Sura 15 is entitled Al-Hijr, which is translated variously as “The Valley of Stone,” “Stoneland,” “Rock City,” “Rocky Tract,” etc. Many translations do not render it in English at all, since it is a place name, referred to in v. 80 — Al-Hijr was yet another place that rejected the messengers of Allah and was destroyed. This is another late Meccan sura, revealed at a time of great tension between the Muslims and the pagan Quraysh of Mecca — and at a time when Muhammad himself was apparently feeling a bit discouraged, so that Allah makes some effort to cheer him up.
Allah begins in characteristic fashion, by excoriating the perversity of the unbelievers. The Qur’an “makes things clear” (v. 1), and those who reject Islam will one day wish they had become Muslims (v. 2). According to Ibn Abbas and Anas bin Malik, as well as Abu Musa, this verse responds to the taunts of the unbelievers to the sinful Muslims in hell. When the idolaters tell the Muslims that “what you used to worship on earth has not helped you,” Allah will be angry, and will remove the sinful Muslims from hell — and then the unbelievers, left in hell, will wish they had accepted Islam. But meanwhile, Muhammad should let the unbelievers enjoy life (v. 3), knowing that no one can escape the doom decreed by Allah (vv. 4-5). This sura seems to envision that doom as coming on the Day of Judgment, but later in Muhammad’s prophetic career, as we have seen in sura 9 and elsewhere, he began to see himself and the Muslims and instruments of Allah’s wrath for the unbelievers, including Jews and Christians (see 9:14-15: “Fight them; Allah will punish them by your hands…”).
The unbelievers mock Muhammad, calling him a madman (v. 6) and asking him for a miracle — to show them the angels (v. 7). But Allah doesn’t send angels to earth without good reason, and if he did, it would be to punish the unbelievers (v. 8). Allah will protect the Qur’an (v. 9), “against,” says the Tafsir al-Jalalayn, “substitution, distortion, additions and omissions.” That is why the prospect of alternate Qur’anic texts is so dangerous from a Muslim perspective — genuine alternate readings of the Qur’an would negate Allah’s promise in this verse.
Ibn Kathir explains vv. 11-13: “Consoling His Messenger for the rejection of the disbelieving Quraysh, Allah says that He has sent Messengers before him to the nations of the past, and no Messenger came to a nation but they rejected him and mocked him. Then He tells him that He lets disbelief enter the hearts of those sinners who are too stubborn and too arrogant to follow His guidance.” Here again, disbelief is a matter of the will of Allah, which cannot be rejected or overridden. But the unbelievers will not accept Islam even if they see tremendous visions (vv. 14-15).
Allah then speaks of his creative power in fashioning the universe (vv. 16-27). He reminds that he created various things, culminating in this arresting passage: “And indeed, it is We who give life and cause death, and We are the Inheritor” (v. 23) — that is, the one who survives when all else perishes. Allah guards mankind from “every devil expelled” from Allah’s presence (v. 17), except “one who steals a hearing and is pursued by a clear burning flame” (v. 18). This is explained more fully in sura 37:7-10, where we learn that the rebellious spirits try to listen in to the goings-on of the “Exalted Assembly,” but cannot, as they are repulsed by a bright flame. Allah created human beings “out of clay from an altered black mud” (v. 26), and the jinn from “scorching fire” (v. 27).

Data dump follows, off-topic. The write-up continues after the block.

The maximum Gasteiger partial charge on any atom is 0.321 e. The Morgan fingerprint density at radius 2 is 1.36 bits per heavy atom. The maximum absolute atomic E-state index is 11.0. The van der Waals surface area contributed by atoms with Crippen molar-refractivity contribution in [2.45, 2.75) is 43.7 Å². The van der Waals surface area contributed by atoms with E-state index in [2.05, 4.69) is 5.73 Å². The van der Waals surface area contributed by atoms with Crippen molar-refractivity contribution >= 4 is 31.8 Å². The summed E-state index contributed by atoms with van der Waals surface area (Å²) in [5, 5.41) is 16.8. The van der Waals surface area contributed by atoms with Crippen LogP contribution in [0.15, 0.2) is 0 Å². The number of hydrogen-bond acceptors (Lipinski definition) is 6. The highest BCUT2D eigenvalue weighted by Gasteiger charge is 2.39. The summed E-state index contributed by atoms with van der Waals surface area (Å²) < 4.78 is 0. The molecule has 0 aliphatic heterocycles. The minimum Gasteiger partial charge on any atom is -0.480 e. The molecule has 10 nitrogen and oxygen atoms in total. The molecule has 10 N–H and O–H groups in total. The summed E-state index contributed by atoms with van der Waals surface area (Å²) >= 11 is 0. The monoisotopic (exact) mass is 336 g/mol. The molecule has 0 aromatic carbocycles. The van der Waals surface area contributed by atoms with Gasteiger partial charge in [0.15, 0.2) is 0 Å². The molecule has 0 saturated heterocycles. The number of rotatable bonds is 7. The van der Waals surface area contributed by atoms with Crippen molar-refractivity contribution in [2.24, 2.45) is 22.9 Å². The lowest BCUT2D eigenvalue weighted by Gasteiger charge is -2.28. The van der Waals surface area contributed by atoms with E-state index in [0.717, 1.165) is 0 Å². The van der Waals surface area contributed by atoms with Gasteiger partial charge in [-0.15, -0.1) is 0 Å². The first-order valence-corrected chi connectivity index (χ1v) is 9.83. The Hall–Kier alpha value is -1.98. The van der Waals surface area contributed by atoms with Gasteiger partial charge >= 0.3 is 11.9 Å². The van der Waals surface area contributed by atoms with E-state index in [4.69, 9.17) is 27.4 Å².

Then the deity again recounts the creation of Adam (vv. 28-42), paralleling suras 2:30-39 and 7:11-25. Satan refuses Allah’s command to prostrate himself before Adam (v. 31), and is duly expelled from Paradise (v. 34), but is granted respite (v. 37), whereupon he vows to spend his time leading human beings astray (v. 39) — except Allah’s servants (v. 40), although Allah reveals one exception, telling Satan: “Indeed, My servants – no authority will you have over them, except those who follow you of the deviators” (v. 42). The Tafsir al-Jalalayn explains that the two groups in this verse are simply believers and unbelievers: “in other words, truly over My servants, that is, believers, you shall have no warrant, [no] power, except those who follow you from among the perverse, the disbelievers.”
After that, Allah returns again to another one of his favorite themes, the pains of hell and the joys of Paradise (vv. 43-50). Hell has seven gates (v. 44). According to the Ruhul Ma’ani, the Jews, the Christians, the polytheists, the hypocrites and others each get their own gate. Then in verses 51-77 Allah tells the story of Abraham, Lot, and the unnamed Sodom and Gomorrah — paralleling the account found in Genesis 17-19. Like other Qur’anic retellings of Biblical stories, the Qur’anic account is streamlined and shorn of subplots, so as to focus sharply on one sole theme: the rejection of truth and subsequent punishment of the disbelievers. Abraham’s visitors, messengers from Allah (v. 57), tell him that he will become a father despite his advanced age (vv. 53-55) and that they have come to rescue Lot and his people, except his wife (v. 60), as they punish the evildoers. Those evildoers come looking for the young men (v. 67) — that is, the messengers — but Lot pleads with them to take his daughters instead (v. 71). The city is destroyed (v. 74). Allah recounts the similar destruction of the “Companions of the Wood” (v. 78) and the “Companions of Rock City” (v. 80).